Scotlands clan system is unique, reflecting the richness and variety of the nation's cultural make-up, as well as the turbulence of it's history. At heart, it is a tribal system, typical of all the Celtic peoples, but one which was modified over the centuries, to accommodate the arrival of invaders from the north and south.
The nucleus of the Scottish nation was formed in 843, when the Picts and the Scots united under the leadership of Kenneth MacAlpin. Both groups were Celts and, as such, had already organised themselves along tribal lines. This worked like an extended family (clann is Gaelic for "children"), in which the chief served as the patriarchal figure. He was responsible for protecting the clan from its enemies, for settling disputes and for leading it on the battlefield. In return, he exercised complete authority over all its actions.
Within the clan, the ties of kinship were strengthened by other factors. Fostering was common, even when the parents of the children were still alive. The rearing of offspring by favoured clan members was an honour, which created bonds that were as b as blood ties. In addition, there was manrent (payment for protection) and handfasting, a probationary form of marriage, which could end by mutual consent, if the couple failed to produce children. The clan could also offer protection to some groups who were not part of their immediate kin. This included smaller clans, known as septs, or individual "broken" men, who were not linked to any particular clan.
Family members paid particular homage to their founding father, and his name was often preserved in the name of the clan. In most cases, the chosen ancestor was a distinguished, historical figure, although it might sometimes be a mythical hero. This harked back to earlier times, when the clan would claim descent from a deity. Many of the newcomers, who settled in Scotland, adapted quite easily to this patronymic system. The MacLeods, for example, were descended from a Viking ancestor.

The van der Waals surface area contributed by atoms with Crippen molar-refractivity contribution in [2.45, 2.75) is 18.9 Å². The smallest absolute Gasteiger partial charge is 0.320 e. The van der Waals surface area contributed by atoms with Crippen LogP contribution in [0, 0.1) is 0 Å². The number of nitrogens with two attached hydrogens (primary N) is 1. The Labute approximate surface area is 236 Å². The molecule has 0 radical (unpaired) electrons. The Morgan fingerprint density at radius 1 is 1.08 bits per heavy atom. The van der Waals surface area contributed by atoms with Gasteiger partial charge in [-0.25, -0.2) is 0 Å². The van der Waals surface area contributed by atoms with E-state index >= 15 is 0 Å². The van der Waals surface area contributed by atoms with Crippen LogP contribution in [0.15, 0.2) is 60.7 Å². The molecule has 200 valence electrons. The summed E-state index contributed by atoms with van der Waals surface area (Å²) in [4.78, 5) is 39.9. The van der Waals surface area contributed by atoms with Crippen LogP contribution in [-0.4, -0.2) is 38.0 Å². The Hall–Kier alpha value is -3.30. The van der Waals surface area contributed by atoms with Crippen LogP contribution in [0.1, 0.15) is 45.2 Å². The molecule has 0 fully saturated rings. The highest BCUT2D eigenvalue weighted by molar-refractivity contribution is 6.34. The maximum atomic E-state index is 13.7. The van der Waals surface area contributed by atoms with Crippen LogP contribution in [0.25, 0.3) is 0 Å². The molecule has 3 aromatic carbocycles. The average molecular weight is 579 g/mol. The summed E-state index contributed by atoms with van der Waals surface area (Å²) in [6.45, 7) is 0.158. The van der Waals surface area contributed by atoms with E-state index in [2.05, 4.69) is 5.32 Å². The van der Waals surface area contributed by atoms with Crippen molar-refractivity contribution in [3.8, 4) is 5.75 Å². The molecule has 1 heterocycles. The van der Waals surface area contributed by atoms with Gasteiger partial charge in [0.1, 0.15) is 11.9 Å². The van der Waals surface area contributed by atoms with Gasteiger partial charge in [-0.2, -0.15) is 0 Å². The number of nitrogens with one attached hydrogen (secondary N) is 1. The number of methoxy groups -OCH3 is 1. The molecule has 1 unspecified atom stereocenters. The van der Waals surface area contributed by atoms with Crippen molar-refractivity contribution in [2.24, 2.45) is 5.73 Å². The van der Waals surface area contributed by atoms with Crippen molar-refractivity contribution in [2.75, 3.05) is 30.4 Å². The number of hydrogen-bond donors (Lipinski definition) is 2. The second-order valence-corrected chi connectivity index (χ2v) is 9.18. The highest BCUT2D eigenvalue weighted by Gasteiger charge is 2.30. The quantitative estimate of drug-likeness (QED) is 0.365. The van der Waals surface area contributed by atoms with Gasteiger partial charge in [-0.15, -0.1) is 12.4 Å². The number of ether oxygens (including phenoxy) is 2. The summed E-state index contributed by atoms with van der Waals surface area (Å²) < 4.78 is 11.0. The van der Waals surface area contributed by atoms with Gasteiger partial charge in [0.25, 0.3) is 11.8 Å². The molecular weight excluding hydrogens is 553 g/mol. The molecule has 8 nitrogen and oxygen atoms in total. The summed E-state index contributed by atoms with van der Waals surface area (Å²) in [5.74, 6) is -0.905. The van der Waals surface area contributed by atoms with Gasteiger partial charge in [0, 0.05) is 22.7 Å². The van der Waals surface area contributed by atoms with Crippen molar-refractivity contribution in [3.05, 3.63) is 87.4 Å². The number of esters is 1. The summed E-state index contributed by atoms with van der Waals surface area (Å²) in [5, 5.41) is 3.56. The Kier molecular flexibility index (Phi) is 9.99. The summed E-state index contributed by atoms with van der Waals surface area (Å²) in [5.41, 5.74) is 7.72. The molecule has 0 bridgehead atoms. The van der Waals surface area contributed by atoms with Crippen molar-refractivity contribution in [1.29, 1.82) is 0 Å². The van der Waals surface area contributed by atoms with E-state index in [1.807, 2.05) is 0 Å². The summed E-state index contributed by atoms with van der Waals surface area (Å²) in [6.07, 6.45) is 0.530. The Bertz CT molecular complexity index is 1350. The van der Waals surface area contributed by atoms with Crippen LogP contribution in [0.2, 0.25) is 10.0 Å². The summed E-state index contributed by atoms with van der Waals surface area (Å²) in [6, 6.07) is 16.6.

The main development of the clan system came with the introduction of feudalism. Hitherto, all land had been held in common by the tribe, but in a feudal society the king was responsible for its distribution. The greatest period of change occurred in the 12th century, when David 1 arrived to claim his throne. He was raised in England and, upon his succession, many of his Anglo Norman retainers followed him to Scotland, where he gave them land. From this time on, many clans took their names from their estates.
The Story of the Great Clans forms the backbone of Scottish history. The bruces and Stewarts founded royal dynasties, while others, such as the Macdonalds, the Douglases and the Campbells, created huge power blocs, which were effectively miniature kingdoms. Lower down the pecking order, clans were often awarded hereditary posts, to bind them to their mighty neighbours. These ranged from the Constable or Keeper of a strategic castle, to more mundane roles, such as physicians or armour bearers.
The strength of these ties, which passed from generation to generation, could sometimes present problems. Clansmen were fiercely possessive about their traditional rights and domains, resisting any change that might be forced on them by a distant king. Feuding was endemic, and even something as minor as the clan's position within a battle formation could provoke bitter disputes. Periodic attempts were made to curb the lawlessness that could ensue from these quarrels although, from the point of view of the English authorities, it was the unwavering loyalty of the clans that posed the greatest threat. It is no accident that, after the Battle of Culloden (1746), the Government came to the conclusion that the only effective way to solve the Jacobite problem was to dismantle the entire clan system.
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